When selling into the federal government, the particularities of the budget cycle—the timing of the fiscal years, use it or lose it, the likelihood of a continuing resolution for at least the first quarter of the federal fiscal year—obviously have a profound effect on your business.
The fundamental concept is that federal agencies must document how each dollar spent maps back to spending authority granted by Congress in an appropriation. As annual “must pass legislation” the 12 appropriations bills to fund the government agencies attract political amendments and controversy such that Congress seldom passes all these bills by October 1. In absence of an appropriation, Congress passes stop-gap spending authority in a law called a continuing resolution (CR).
The problem with CR authority is that it is extremely short-term, usually about six weeks. Purchases during this time are to be made as needed to maintain operations at normal tempo. New starts are prohibited unless specifically funded in the CR. A deal you were hoping to close at the end of the prior fiscal has little chance of occurring under a CR unless the spending authority for it can be based on some prior appropriation that granted multi-year spending authority. Always make sure you know the spending authority for each of the sales you are forecasting and when it expires.
If your company happens to hold a number of annually renewable contracts with a federal agency—whether for a service such as annual maintenance or term software subscriptions—work each year to co-term such arrangements so they renew in the springtime when agencies generally have their full annual budget authority. Structure these arrangements consistent with the special provisions in fiscal law that allow 12-month agreements to cross fiscal years.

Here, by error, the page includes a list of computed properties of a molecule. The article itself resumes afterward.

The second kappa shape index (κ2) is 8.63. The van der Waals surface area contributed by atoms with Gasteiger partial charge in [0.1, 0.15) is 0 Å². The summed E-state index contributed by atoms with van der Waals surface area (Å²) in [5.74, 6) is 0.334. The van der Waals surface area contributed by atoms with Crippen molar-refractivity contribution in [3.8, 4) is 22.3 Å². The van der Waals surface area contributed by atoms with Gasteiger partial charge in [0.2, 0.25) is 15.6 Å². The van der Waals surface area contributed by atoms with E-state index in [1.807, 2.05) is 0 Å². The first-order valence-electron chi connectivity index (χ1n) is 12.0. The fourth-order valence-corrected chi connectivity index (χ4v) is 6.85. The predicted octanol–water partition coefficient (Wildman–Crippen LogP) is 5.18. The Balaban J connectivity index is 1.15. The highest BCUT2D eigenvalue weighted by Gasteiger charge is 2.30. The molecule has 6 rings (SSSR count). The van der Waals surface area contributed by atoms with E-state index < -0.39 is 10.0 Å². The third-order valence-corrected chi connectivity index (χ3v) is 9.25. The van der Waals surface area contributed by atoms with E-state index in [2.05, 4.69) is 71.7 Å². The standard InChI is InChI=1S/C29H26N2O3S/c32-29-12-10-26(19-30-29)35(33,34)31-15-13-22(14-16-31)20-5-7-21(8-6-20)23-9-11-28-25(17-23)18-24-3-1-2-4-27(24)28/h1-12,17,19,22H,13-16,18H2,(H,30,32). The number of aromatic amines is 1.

The realities of the “fourth-quarter rush”
What may spring to most people’s minds when thinking about the federal fiscal cycle is the last quarter procurement ramp-up that runs from July through September, known hyperbolically as “the fourth-quarter rush.” Agencies faced with the looming end of their annual appropriation authority work feverishly to obligate the funds contractually before they return to the Treasury.
Companies that wait to start selling until the fourth quarter will find that a goodly percentage of the money spent at the time will already have been spoken for because contracting shops ask program managers to submit their end of year purchase requests in the June and July timeframe to ensure that the contracting is process is finished before September 30. Smaller purchases may be considered if requested by early August, but requests made after that are gap-fillers.
A majority of fourth-quarter funds are obligated through pre-existing contract vehicles rather than through full and open start-from-scratch competitions, simply because of the lead time the latter kind of procurement necessitates. Agencies also rediscover small businesses during the latter half of the fiscal year because competition standards for socioeconomically favored firms are less stringent.